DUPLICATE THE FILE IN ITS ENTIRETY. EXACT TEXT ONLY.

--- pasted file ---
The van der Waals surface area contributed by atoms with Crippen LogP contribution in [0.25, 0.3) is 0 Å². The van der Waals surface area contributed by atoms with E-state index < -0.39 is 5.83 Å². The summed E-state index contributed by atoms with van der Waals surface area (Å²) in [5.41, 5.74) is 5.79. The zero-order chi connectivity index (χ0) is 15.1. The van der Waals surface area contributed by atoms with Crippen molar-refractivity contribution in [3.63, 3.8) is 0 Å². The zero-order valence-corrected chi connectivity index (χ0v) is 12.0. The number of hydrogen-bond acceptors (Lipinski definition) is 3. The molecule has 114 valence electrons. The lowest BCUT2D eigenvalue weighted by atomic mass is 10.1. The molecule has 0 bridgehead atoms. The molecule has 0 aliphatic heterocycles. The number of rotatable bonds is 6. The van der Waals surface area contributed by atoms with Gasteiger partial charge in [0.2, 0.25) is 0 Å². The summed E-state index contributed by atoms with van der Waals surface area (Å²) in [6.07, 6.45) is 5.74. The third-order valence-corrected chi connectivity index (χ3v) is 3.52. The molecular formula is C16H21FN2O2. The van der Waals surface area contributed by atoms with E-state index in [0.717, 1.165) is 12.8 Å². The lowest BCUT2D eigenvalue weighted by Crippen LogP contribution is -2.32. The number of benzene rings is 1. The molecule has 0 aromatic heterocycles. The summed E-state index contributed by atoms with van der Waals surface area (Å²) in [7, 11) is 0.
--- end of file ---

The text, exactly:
The van der Waals surface area contributed by atoms with Crippen LogP contribution in [0.25, 0.3) is 0 Å². The van der Waals surface area contributed by atoms with E-state index < -0.39 is 5.83 Å². The summed E-state index contributed by atoms with van der Waals surface area (Å²) in [5.41, 5.74) is 5.79. The zero-order chi connectivity index (χ0) is 15.1. The van der Waals surface area contributed by atoms with Crippen molar-refractivity contribution in [3.63, 3.8) is 0 Å². The zero-order valence-corrected chi connectivity index (χ0v) is 12.0. The number of hydrogen-bond acceptors (Lipinski definition) is 3. The molecule has 114 valence electrons. The lowest BCUT2D eigenvalue weighted by atomic mass is 10.1. The molecule has 0 bridgehead atoms. The molecule has 0 aliphatic heterocycles. The number of rotatable bonds is 6. The van der Waals surface area contributed by atoms with Gasteiger partial charge in [0.2, 0.25) is 0 Å². The summed E-state index contributed by atoms with van der Waals surface area (Å²) in [6.07, 6.45) is 5.74. The third-order valence-corrected chi connectivity index (χ3v) is 3.52. The molecular formula is C16H21FN2O2. The van der Waals surface area contributed by atoms with E-state index in [0.717, 1.165) is 12.8 Å². The lowest BCUT2D eigenvalue weighted by Crippen LogP contribution is -2.32. The number of benzene rings is 1. The molecule has 0 aromatic heterocycles. The summed E-state index contributed by atoms with van der Waals surface area (Å²) in [7, 11) is 0.